Read the rest of that section. To the contrary, the Council of Trent, Session 6, Canon 7, says boldly, ĎWhosoever shall say, That all works done before justification, howsoever they be done, are truly sin, and deserve the hatred of God, let him be anathema.í And to give you one more bellowing of the beast, wounded by the light of the gospel, see the same council, Session b, Canon 11: Si quis dixerit,Gratiam qua justificamur esse tantum favorem Dei; anathema sit (Whosoever shall say, That the grace by which we are justified is the mere favour of God, let him be anathema).

ĎThis is fearful blasphemyí, says Dr Downham5, Bishop of Londonderry, in his orthodox book on justification, 3:1, where he says, ĎThe Hebrew words which in the Old Testament signify the grace of God do always signify favour, and never grace inherent. And above fifty testimonies may be brought from the New Testament to prove that by Godís grace his favour is still meant.í But what was good Church of England doctrine at and after the Reformation cannot now go down with some Arminianizing Nonconformists.

If then nothing will satisfy our quarrelling brethren but either silence as to the main points of the gospel, which we believe, and live by the faith of, and look to be saved in; which we have for many years preached with some seals of the Holy Ghost in converting sinners to God, and in building them up in holiness and comfort, by the faith and power of them; which also we vowed to the Lord to preach to all that will hear us, as long as we live, in the day when we gave up ourselves to serve God with our spirit in the gospel of his Son: if either this silence, or the swallowing down of Arminian schemes of the gospel, contrary to the New Testament, and unknown to the Reformed churches, in their greatest purity, be the only terms of peace with our brethren, we must then maintain our peace with God, and our consciences, in the defence of plain gospel-truth, and our harmony with the Reformed churches; and in the comfort of these bear their enmity.

And though it is usual with them to vilify and contemn such as differ from them, for their fewness, weakness, and want of learning; yet they might know, that the most learned and godly in the Christian world have maintained and defended the same doctrine we stand for, for some ages. The grace of God will never want, for it can, and will furnish, defenders of it. England has been blessed with a Bradwardine,6 an Archbishop of Canterbury against the Pelagians; a Twisse7 and Ames8, against the Arminians. And though they that contend with us would separate their cause altogether from that of these two pests of the church of Christ, I mean Pelagius and Arminius, yet judicious observers cannot but already perceive a coincidency; and do fear more, when either the force of argument shall drive them out of their lurking-holes, or when they shall think fit to discover their secret sentiments, which yet we but guess at.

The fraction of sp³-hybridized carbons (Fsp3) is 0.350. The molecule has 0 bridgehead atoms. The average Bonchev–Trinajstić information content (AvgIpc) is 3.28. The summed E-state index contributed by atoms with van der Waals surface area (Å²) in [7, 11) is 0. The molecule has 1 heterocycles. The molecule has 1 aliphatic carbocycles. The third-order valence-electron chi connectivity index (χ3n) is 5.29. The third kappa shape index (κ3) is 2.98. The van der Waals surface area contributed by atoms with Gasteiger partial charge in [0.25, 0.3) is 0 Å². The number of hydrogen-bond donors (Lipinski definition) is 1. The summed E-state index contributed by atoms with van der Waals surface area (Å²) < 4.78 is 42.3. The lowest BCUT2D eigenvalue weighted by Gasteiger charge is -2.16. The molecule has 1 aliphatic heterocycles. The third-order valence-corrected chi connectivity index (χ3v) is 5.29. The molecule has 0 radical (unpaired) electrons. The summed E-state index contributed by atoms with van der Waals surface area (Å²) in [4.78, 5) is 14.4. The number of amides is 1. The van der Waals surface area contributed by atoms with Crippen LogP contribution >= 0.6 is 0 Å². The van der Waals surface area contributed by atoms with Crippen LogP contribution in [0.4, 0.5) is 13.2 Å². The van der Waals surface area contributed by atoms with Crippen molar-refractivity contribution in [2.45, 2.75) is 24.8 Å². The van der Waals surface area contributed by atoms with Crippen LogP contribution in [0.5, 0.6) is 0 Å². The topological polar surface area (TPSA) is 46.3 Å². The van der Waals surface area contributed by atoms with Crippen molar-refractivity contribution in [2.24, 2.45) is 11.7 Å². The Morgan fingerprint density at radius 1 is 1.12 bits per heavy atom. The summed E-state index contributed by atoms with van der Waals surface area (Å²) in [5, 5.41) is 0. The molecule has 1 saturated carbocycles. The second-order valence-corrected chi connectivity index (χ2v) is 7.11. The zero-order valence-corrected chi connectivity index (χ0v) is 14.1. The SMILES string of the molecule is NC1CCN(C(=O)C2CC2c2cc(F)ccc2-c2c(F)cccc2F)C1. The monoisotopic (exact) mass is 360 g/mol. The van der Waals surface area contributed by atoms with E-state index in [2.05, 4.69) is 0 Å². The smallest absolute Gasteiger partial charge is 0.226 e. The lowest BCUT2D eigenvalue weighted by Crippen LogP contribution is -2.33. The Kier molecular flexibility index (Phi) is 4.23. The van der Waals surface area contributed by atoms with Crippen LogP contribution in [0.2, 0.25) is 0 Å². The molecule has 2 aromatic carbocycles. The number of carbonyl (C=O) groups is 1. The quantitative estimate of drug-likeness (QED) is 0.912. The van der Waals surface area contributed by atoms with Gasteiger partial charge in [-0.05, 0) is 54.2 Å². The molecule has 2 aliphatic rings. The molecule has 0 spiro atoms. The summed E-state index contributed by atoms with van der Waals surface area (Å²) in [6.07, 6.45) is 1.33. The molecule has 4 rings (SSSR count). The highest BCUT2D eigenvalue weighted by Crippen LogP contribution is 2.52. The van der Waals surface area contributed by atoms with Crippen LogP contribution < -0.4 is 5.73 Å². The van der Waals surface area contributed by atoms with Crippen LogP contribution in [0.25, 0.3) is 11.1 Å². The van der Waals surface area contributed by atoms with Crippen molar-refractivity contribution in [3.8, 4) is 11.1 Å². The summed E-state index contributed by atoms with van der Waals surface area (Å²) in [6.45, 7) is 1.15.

Then, as we shall know better what they would be at, so it is very likely that they will then find enemies in many whom they have seduced by their craft, and still seem to be in their camp; and will meet with opposers, both at home and abroad, that they think not of.


Notes

  1. What follows is a summary and critique of the views of Richard Baxter.
  2. Reprinted Welwyn: Evangelical Press, 1981.
  3. Anthony Burgess, Puritan minister, member of the Westminster Assembly and author of Vindiciae Legis, A Vindication of the Moral Law (1646).
  4. Samuel Rutherford, Scottish Presbyterian minister, Commissioner to the Westminster Assembly and Professor of Divinity, author of A Display of Spiritual Antichrist (1648) and An Examination of Arminianism (1668).
  5. George Downham, author of The Covenant of Grace, Dublin, 1631.
  6. Thomas Bradwardine (c. 1290-1349), briefly Archbishop of Canterbury and author of the voluminous De Causa Dei Contra Pelagium
  7. William Twisse, the first presiding officer (prolocutor) of the Westminster Assembly. Though otherwise a sound divine, Twisse unfortunately asserted that justification is from eternity, that is, before faith. In other words, Twisse dispensed with the necessity of the application of redemption in real historical time. The Westminster Confession (xi:iv) corrected this by stating: ĎGod did, from all eternity, decree to justify the elect . . . nevertheless they are not justified until the Holy Spirit doth in due time actually apply Christ unto them.í (See J. 1. Packer, A Quest for Godliness: The Puriton Vision of the Christian Life. Wheaton, Ill.: Crossway, 1990, p. 155.)
  8. William Ames (1576-1633), author of The Marrow of Sacred Theology, 1623.

 Author

Robert Traill (1642-1716), son of a Scottish Covenanting minister, fugitive, exile and prisoner on the Bass Rock during the 'Killing Times', wrote his masterly defence of the doctrine of justification by faith alone in 1692 to dispel such obscurity. This article is taken from Traill's book, Justification Vindicated, first published in 1692 and republished by the Banner of Truth in 2002.